November 17, 1968 – Jets vs. Raiders
Chances are that sometime between the ages of 10 and 14 you became familiar with the charming 19th century Swiss girl named Heidi. Either by way of assigned reading in school, summer reading on your own, or having your sister describe her to you in excruciating detail, you learned all about this delightful young orphan that warmed the heart of her cantankerous and secluded grandfather.
And who can forget the welling of tears when, after years away in Frankfurt, Heidi returned to Switzerland, prompting her grandfather to come down the mountain and to the village for the first time in years to greet her. Oh, how they laughed. 사설토토
I know what you’re thinking. If ever there was a plot fit for a group of guys hopped up on beer and football-induced testosterone, this is it. Nothing goes with Sunday football quite like nine-year-old Swiss Alp goat-herders teaching each other to read and write. In fact, if I was a television executive at NBC, I’d figure out a way to combine the two things, and pronto.
Actually, my brilliant entertainment idea has already been done. Through a series of bad pregame decisions and late-game communication breakdowns, the rare, and never since repeated, double-header of shortened professional football and beloved children’s tale was broadcast across the nation in 1968.
Forty years ago football rarely, if ever, took more than three hours to complete. So with a new made-for-TV version of Heidi set to air that November Sunday night on NBC at 7pm Eastern, no one thought the Jets-Raiders game beginning at 4pm Eastern (1pm kickoff in Oakland) would be a problem. And just in case the game did bleed past 7 o’clock, to avoid any confusion a decision on what to do had already been made: roll Heidi. There were prime time sponsors to think about.
With 65 seconds remaining in the fourth quarter, the Jets took a 32-29 lead on Jim Turner’s fourth field goal of the game. New York then kicked off, and the Raiders returned it to their own 23-yard line to set up a last minute drive to try and tie or win the game. And then NBC went to commercial.
And if you were in the Eastern or Central time zones, that’s the last you saw of the game.
When Raiders quarterback Daryle Lamonica hit Charlie Smith up the field, and a face mask penalty moved the ball to the Jets 43, NBC viewers saw actress Jennifer Edwards frolicking through a hillside meadow.
On the very next play, when Lamonica and Smith hooked up for a lead-taking touchdown pass, NBC viewers saw Aunt Dete, Heidi’s caretaker until the age of six, leaving Heidi with her Alm-Ohi (Alp-grandfather, as he was known).
And on the following kickoff by Oakland, when the Jets fumbled, the Raiders recovered, and carried it into the end zone for their second touchdown in nine seconds, NBC viewers were treated to Heidi’s initial meeting with her soon to be new best friend, Peter the goat-herder.
Viewers were finally informed of the final score via a crawl along the bottom of their television screens, just as Heidi’s paralytic cousin Clara was taking her first timid steps.
A lot of things were working against NBC that day. For one, there were 19 penalties called in the game, slowing its pace to a crawl and causing the conflict in programming. And even though NBC broadcast operations supervisor Dick Cline had been told by executives earlier to make sure he started Heidi on time, those same executives changed their minds late in the game. But because there were so many football fans calling NBC to request that the network stick with the game and delay the movie, the execs couldn’t get through the switchboard.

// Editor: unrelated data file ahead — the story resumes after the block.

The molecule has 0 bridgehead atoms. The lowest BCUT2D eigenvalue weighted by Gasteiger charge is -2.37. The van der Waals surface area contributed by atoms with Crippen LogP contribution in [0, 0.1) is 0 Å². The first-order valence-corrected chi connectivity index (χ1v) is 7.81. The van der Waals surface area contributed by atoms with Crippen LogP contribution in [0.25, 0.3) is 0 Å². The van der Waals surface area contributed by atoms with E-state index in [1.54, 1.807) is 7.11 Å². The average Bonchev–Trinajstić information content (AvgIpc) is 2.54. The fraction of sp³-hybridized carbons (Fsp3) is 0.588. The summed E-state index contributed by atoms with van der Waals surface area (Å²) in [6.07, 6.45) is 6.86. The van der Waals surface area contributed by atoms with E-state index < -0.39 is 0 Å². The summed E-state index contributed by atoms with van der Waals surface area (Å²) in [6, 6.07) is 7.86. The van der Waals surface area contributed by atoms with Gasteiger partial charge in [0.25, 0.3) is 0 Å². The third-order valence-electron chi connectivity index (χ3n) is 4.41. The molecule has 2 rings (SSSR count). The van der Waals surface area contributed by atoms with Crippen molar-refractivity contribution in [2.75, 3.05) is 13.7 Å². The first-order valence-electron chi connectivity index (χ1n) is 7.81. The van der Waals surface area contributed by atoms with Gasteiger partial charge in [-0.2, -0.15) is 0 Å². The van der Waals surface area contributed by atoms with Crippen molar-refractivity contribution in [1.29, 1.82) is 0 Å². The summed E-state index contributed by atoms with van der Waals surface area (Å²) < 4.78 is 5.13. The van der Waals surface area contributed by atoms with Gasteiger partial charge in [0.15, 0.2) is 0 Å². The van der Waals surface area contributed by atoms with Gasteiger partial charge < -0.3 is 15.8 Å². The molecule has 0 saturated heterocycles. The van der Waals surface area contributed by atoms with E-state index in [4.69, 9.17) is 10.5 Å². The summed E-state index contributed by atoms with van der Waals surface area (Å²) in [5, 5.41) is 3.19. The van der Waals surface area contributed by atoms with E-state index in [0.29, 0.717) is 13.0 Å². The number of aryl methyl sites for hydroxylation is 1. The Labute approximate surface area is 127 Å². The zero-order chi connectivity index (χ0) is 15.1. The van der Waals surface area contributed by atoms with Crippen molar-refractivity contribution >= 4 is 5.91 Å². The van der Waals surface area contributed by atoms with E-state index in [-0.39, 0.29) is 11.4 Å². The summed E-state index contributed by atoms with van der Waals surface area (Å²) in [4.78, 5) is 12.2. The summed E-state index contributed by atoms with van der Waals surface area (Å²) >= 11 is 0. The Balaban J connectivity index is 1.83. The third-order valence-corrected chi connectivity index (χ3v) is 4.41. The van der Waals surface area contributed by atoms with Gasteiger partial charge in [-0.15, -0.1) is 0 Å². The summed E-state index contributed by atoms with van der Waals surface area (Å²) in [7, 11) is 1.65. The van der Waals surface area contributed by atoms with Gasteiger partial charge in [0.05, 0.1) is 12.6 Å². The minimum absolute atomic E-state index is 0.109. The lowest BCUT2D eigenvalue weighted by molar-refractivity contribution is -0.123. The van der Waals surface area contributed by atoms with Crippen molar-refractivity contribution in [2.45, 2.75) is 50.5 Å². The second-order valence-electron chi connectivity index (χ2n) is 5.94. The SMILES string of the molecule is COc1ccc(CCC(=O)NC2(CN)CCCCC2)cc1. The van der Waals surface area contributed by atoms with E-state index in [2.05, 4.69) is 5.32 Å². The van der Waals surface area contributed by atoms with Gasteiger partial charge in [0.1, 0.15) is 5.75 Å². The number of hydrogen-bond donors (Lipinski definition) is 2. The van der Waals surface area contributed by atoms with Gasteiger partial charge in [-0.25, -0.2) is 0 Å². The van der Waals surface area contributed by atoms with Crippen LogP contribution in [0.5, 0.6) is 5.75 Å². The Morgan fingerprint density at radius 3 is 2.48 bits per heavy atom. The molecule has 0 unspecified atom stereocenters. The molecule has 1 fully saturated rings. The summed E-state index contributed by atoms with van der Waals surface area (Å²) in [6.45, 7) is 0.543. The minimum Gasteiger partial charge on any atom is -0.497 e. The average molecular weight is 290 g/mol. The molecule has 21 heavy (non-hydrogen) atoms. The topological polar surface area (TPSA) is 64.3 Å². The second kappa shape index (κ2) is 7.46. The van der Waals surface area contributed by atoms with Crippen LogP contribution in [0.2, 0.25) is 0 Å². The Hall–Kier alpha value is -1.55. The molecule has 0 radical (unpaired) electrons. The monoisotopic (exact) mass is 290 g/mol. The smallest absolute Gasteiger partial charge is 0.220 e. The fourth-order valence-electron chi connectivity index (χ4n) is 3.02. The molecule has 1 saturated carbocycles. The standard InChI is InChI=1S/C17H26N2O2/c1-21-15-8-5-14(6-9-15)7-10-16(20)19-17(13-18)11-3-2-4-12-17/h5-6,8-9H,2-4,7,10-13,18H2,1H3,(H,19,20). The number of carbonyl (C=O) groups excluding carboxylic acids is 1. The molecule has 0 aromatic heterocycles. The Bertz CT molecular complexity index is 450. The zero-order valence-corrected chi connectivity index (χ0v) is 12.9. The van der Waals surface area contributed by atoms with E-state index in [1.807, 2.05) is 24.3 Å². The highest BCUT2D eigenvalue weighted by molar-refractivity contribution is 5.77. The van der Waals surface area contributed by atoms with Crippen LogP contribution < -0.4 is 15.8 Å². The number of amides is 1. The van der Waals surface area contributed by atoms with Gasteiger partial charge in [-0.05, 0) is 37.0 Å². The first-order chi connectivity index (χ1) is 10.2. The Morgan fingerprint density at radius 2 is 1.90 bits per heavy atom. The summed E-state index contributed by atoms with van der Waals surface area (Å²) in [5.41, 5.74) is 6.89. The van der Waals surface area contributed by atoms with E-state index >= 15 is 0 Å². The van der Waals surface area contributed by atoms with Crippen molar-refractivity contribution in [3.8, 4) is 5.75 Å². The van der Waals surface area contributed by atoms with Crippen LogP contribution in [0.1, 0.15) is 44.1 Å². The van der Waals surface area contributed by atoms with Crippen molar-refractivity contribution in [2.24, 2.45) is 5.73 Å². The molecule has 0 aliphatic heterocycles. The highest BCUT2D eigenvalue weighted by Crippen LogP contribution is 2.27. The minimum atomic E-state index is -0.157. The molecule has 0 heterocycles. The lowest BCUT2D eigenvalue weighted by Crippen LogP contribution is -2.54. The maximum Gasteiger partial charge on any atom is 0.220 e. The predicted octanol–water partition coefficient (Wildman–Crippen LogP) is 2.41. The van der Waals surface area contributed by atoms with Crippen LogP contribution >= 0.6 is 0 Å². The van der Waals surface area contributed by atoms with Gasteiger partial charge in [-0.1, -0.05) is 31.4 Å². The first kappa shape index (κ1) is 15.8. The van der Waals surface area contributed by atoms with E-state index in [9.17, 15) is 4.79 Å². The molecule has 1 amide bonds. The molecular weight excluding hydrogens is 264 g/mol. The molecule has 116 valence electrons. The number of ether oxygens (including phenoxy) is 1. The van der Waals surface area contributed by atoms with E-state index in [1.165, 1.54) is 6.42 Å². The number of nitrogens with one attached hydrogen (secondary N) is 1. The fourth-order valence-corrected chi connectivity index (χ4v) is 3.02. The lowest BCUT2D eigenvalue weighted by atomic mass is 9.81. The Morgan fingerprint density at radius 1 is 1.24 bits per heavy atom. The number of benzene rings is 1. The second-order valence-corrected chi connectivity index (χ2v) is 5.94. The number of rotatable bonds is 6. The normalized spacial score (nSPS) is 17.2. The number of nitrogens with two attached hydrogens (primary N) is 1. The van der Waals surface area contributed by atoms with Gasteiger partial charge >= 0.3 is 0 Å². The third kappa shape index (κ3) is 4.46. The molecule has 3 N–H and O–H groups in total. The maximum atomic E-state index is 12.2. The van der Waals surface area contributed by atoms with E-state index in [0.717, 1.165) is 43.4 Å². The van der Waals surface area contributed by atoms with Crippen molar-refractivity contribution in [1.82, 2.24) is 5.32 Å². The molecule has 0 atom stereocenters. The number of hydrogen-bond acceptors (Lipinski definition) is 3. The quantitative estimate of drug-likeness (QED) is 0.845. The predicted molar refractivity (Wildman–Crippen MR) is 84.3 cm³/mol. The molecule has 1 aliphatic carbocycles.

“I waited and I waited and I heard nothing,” said Cline. “We came up on that magic hour and I thought, ‘Well, I haven’t been given any counter order so I’ve got to do what we agreed to do.'”
The flood of phone calls that then poured in after the switch to Heidi completely blew the switchboard.
In a statement released ninety minutes later NBC president Julius Goodman tried to defuse the anger by calling the decision, “a forgivable error committed by humans who were concerned about children expecting to see Heidi. I missed the game as much as anyone else.”
Predictably the anger did not subside. Fans spent the rest of the night complaining to NBC affiliates, radio stations, newspapers, and even the New York Police Department. And the next morning the story of the game and NBC’s programming decision made the front page of The New York Times.
And there was certainly no sympathy coming NBC’s way from its rival networks. On the CBS Evening News, Harry Reasoner reported the outcome of the game: “Heidi married the goat-herder.” And Monday on ABC’s Evening News anchor Frank Reynolds read aloud from Johanna Spyri’s novel while sportscaster Howard Cosell repeatedly interrupted him with highlights and commentary from the game’s final minute.
The one saving grace for NBC in all of this was that the incident completely changed the way we watch football on Sundays. There is now language in every NFL television contract that stipulates that the games of visiting teams will always be shown to their home markets in their entirety. And football fans across the country can now recite this CBS disclaimer, verbatim: “Immediately following the conclusion of our game, ’60 Minutes’ will be seen in its entirety, except on the West Coast.”